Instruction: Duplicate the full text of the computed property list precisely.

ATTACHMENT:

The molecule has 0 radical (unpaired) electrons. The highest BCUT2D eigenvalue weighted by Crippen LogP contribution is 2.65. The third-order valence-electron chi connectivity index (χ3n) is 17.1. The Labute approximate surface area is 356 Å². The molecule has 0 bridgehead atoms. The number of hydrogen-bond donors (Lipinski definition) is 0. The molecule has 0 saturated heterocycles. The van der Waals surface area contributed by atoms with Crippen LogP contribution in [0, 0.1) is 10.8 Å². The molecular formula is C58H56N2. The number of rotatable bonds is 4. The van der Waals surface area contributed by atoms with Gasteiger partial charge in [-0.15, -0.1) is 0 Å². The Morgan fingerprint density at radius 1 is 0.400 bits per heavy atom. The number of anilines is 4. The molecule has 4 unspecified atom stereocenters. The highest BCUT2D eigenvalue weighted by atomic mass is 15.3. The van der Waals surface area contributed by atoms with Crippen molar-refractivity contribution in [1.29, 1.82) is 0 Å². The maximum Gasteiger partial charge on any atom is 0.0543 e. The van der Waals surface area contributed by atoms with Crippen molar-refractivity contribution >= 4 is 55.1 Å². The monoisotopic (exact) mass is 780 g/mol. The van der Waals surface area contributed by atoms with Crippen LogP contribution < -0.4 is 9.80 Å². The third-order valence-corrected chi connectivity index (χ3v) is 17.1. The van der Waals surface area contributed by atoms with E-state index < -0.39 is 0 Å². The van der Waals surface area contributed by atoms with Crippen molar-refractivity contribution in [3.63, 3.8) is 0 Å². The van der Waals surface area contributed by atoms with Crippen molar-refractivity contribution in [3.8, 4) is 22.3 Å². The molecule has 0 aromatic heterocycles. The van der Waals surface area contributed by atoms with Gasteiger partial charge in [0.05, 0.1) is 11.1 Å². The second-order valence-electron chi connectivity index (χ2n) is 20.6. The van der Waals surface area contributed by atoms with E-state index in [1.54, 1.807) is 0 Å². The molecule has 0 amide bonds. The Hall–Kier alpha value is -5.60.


The molecule has 0 radical (unpaired) electrons. The highest BCUT2D eigenvalue weighted by Crippen LogP contribution is 2.65. The third-order valence-electron chi connectivity index (χ3n) is 17.1. The Labute approximate surface area is 356 Å². The molecule has 0 bridgehead atoms. The number of hydrogen-bond donors (Lipinski definition) is 0. The molecule has 0 saturated heterocycles. The van der Waals surface area contributed by atoms with Crippen LogP contribution in [0, 0.1) is 10.8 Å². The molecular formula is C58H56N2. The number of rotatable bonds is 4. The van der Waals surface area contributed by atoms with Gasteiger partial charge in [-0.15, -0.1) is 0 Å². The Morgan fingerprint density at radius 1 is 0.400 bits per heavy atom. The number of anilines is 4. The molecule has 4 unspecified atom stereocenters. The highest BCUT2D eigenvalue weighted by atomic mass is 15.3. The van der Waals surface area contributed by atoms with Crippen molar-refractivity contribution in [1.29, 1.82) is 0 Å². The maximum Gasteiger partial charge on any atom is 0.0543 e. The van der Waals surface area contributed by atoms with Crippen molar-refractivity contribution >= 4 is 55.1 Å². The monoisotopic (exact) mass is 780 g/mol. The van der Waals surface area contributed by atoms with Crippen LogP contribution < -0.4 is 9.80 Å². The third-order valence-corrected chi connectivity index (χ3v) is 17.1. The van der Waals surface area contributed by atoms with E-state index < -0.39 is 0 Å². The van der Waals surface area contributed by atoms with Crippen molar-refractivity contribution in [3.63, 3.8) is 0 Å². The van der Waals surface area contributed by atoms with Crippen molar-refractivity contribution in [3.8, 4) is 22.3 Å². The molecule has 0 aromatic heterocycles. The van der Waals surface area contributed by atoms with Gasteiger partial charge in [0.05, 0.1) is 11.1 Å². The second-order valence-electron chi connectivity index (χ2n) is 20.6. The van der Waals surface area contributed by atoms with E-state index in [1.54, 1.807) is 0 Å². The molecule has 0 amide bonds. The Hall–Kier alpha value is -5.60.